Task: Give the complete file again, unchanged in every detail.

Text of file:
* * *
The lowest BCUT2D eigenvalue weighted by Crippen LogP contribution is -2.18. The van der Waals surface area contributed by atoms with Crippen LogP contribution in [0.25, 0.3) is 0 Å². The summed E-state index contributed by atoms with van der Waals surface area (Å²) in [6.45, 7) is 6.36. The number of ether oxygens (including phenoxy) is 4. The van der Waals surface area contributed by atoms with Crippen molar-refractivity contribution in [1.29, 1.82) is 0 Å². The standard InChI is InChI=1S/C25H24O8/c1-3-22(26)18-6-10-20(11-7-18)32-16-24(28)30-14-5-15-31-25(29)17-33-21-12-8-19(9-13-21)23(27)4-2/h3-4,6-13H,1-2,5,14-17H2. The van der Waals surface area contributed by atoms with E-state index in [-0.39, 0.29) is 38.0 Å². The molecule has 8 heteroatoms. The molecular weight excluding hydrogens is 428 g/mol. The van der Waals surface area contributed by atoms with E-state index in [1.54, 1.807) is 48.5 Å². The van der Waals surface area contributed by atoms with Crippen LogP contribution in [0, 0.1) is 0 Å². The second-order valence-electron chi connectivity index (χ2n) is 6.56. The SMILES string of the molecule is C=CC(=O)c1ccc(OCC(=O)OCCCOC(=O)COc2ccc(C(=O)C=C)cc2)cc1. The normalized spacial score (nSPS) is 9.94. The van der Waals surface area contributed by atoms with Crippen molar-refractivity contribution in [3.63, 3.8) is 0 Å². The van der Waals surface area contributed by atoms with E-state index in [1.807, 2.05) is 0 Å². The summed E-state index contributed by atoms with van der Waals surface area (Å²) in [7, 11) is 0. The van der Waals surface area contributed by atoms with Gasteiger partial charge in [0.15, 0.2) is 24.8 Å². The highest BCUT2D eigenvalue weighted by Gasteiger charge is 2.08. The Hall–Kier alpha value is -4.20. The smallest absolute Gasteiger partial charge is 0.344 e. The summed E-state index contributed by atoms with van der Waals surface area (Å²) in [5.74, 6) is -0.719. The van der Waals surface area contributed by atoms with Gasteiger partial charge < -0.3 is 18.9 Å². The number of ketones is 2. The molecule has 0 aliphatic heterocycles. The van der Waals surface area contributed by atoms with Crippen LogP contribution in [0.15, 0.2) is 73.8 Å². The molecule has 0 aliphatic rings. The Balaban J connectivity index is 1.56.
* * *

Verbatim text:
The lowest BCUT2D eigenvalue weighted by Crippen LogP contribution is -2.18. The van der Waals surface area contributed by atoms with Crippen LogP contribution in [0.25, 0.3) is 0 Å². The summed E-state index contributed by atoms with van der Waals surface area (Å²) in [6.45, 7) is 6.36. The number of ether oxygens (including phenoxy) is 4. The van der Waals surface area contributed by atoms with Crippen molar-refractivity contribution in [1.29, 1.82) is 0 Å². The standard InChI is InChI=1S/C25H24O8/c1-3-22(26)18-6-10-20(11-7-18)32-16-24(28)30-14-5-15-31-25(29)17-33-21-12-8-19(9-13-21)23(27)4-2/h3-4,6-13H,1-2,5,14-17H2. The van der Waals surface area contributed by atoms with E-state index in [-0.39, 0.29) is 38.0 Å². The molecule has 8 heteroatoms. The molecular weight excluding hydrogens is 428 g/mol. The van der Waals surface area contributed by atoms with E-state index in [1.54, 1.807) is 48.5 Å². The van der Waals surface area contributed by atoms with Crippen LogP contribution in [0, 0.1) is 0 Å². The second-order valence-electron chi connectivity index (χ2n) is 6.56. The SMILES string of the molecule is C=CC(=O)c1ccc(OCC(=O)OCCCOC(=O)COc2ccc(C(=O)C=C)cc2)cc1. The normalized spacial score (nSPS) is 9.94. The van der Waals surface area contributed by atoms with Crippen molar-refractivity contribution in [3.63, 3.8) is 0 Å². The van der Waals surface area contributed by atoms with E-state index in [1.807, 2.05) is 0 Å². The summed E-state index contributed by atoms with van der Waals surface area (Å²) in [7, 11) is 0. The van der Waals surface area contributed by atoms with Gasteiger partial charge in [0.15, 0.2) is 24.8 Å². The highest BCUT2D eigenvalue weighted by Gasteiger charge is 2.08. The Hall–Kier alpha value is -4.20. The smallest absolute Gasteiger partial charge is 0.344 e. The summed E-state index contributed by atoms with van der Waals surface area (Å²) in [5.74, 6) is -0.719. The van der Waals surface area contributed by atoms with Gasteiger partial charge < -0.3 is 18.9 Å². The number of ketones is 2. The molecule has 0 aliphatic heterocycles. The van der Waals surface area contributed by atoms with Crippen LogP contribution in [0.15, 0.2) is 73.8 Å². The molecule has 0 aliphatic rings. The Balaban J connectivity index is 1.56.